An inspiring Mother’s Day story from the streets of Kigali and Canada
Every Saturday, a group of street kids meet at a church near the open market where they live. They call themselves Amizero (“hope” in kinyarwanda). They lift their spirits and their hearts to God, earnestly praying for change. Many like Alexi (pictured) have lived most of their life alone on the street. When he was 7 years old, he travelled a long distance on his own, to get to the capital city of Kigail. He became caught up in the vicious cycle of stealing to earn a living and using drugs and alcohol to dull the pain and heartache.
“What gives you hope today?” we asked Alexi, during our visit to his house, a makeshift lean-to he built himself in an alleyway of the market.
“I have peace when I come here [to Amizero]; no one will beat me or put me in jail,” he answers with a smile. He counsels other kids living on the streets: “You have to have some hope that God will provide.” And he has brought several of his friends, like Pelagie, to Amizero.
Pelagie’s early years are hazy. She doesn’t remember her parents. When she was 11 years old, she fled to Kigali after her mother (a woman who had taken her in) chased her away. “I walked to town…It took a whole week…I didn’t know anyone.”
Alone on the streets, she started to sell her body, often to other street kids, to earn money. “I made between $2 to $10 a day, depending on the market,” she quietly shares. Today she does small, odd jobs like sweeping and cleaning to earn money, but it pays even less.
“Do you have any hope today?” we asked her.
“Yes, I have hope…that God will keep me and provide.”
Alexi too is attempting to earn money in a new way. He gathers coal and does any other small jobs that he can find. “I don’t steal anymore, but make a lot less…about $1-2 a day.” He hopes to go to school one day, to take training in plumbing or carpentry.
Meet Mama Amizero, Epa (Epaphrodite) Nzungize, a young woman who decided to do something about the plight of street youth like Alexi and Pelagie. Though she herself struggles with poverty, including going without meals to put herself through school, she has a burden to help neglected and vulnerable kids living on the streets. “I was one of the first to join her group,” says Alexi. “Sometimes I go to her place for food. She is like my mom now.”
During their Saturday meetings, Amizero are learning traditional dance, poetry and drama. Pelagie loves to dance. She hopes to go to school and learn sewing. All of the youth at Amizero look forward to using their new skills to earn a living, with more dignity.
We believe that all youth in Rwanda have an important role and contribution to make to society and building peace.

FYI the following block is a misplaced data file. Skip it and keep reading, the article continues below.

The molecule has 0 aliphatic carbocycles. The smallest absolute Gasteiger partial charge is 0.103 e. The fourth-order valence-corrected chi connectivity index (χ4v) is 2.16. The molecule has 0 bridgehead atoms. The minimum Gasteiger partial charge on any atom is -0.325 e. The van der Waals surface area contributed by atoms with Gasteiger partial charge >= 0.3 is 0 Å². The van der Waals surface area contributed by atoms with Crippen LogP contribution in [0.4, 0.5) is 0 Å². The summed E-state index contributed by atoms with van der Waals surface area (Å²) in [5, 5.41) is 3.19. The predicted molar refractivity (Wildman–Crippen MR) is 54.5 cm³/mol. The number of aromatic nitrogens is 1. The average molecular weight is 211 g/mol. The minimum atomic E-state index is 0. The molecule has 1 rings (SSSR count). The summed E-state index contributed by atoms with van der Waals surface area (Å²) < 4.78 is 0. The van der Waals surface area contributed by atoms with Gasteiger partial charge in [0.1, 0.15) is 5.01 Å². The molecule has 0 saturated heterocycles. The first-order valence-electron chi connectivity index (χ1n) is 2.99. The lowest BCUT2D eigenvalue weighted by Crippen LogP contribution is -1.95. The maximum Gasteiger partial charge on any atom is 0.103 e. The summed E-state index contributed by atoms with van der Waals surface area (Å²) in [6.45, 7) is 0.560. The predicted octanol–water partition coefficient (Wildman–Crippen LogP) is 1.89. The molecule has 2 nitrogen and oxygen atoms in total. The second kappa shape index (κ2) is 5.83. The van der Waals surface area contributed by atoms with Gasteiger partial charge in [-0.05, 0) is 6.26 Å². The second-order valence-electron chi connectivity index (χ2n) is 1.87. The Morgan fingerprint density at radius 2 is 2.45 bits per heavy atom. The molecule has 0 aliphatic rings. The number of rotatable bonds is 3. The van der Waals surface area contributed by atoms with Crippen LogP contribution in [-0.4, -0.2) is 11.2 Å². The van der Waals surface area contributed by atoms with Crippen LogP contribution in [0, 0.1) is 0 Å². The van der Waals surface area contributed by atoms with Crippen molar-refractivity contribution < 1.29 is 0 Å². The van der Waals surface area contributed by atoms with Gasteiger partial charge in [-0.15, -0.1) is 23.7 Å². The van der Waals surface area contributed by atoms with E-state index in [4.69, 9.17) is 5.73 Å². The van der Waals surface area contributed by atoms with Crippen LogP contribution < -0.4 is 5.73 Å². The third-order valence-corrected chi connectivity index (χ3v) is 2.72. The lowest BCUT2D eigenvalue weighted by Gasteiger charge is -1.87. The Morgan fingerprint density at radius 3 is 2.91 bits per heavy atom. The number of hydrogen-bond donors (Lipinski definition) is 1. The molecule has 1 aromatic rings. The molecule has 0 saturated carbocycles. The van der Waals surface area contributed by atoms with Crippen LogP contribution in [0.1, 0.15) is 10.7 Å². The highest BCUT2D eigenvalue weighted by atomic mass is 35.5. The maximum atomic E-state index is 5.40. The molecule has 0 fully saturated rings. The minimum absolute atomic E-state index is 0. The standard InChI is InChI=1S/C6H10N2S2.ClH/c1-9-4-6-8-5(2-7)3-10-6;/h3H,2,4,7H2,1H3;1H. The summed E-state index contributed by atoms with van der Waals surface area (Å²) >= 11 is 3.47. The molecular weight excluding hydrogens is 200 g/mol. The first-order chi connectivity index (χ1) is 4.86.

Amizero will be just one of many talented youth groups to partipate in the peace camp. In addition to raising funds for the camp, we have offered to help raise a small loan of $1,200 to help start their dance troupe. Money earned from their performances will go into a group savings account to help meet their most immediate needs like food and shelter. Once the loan is repaid, that money in turn will support another one of our youth peace media initiatives in Rwanda, the AEBR Youth Peace Studio.
Contact us for more info about these projects at firstname.lastname@example.org.
And from the streets of Canada….thanks, mom!
Amizero also have mamas in Canada, like Kathy Cheveldayoff (pictured), who care about them. Together with her husband Laurence, she is helping to raise funds for a peace of life, which includes projects like Amizero and the peace camp.
This past week, a peace of life held our first long distance fundraiser, compliments of skype. We thank “mama and papa” Chevy for all your effort and encouragement. We also thank the Women’s Association of First Baptist, Victoria for your time, interest and generous donations. You truly are mamas for peace!
Here’s an excerpt from their note of thanks:
“What a delightful afternoon…That was so cool This slideshow could not be started. Try refreshing the page or viewing it in another browser. Thank you so very much. With love, Nora In closing: A Mother’s Day prayer “Let us hold tightly without wavering to the hope we affirm, for God can be trusted to keep his promise. Let us think of ways to motivate one another to acts of love and good works. ” (Hebrews 10:23-24; NLT version)
On behalf of the Women’s Association of First Baptist Victoria
This slideshow could not be started. Try refreshing the page or viewing it in another browser.
Thank you so very much. With love, Nora
In closing: A Mother’s Day prayer
“Let us hold tightly without wavering to the hope we affirm, for God can be trusted to keep his promise. Let us think of ways to motivate one another to acts of love and good works. ” (Hebrews 10:23-24; NLT version)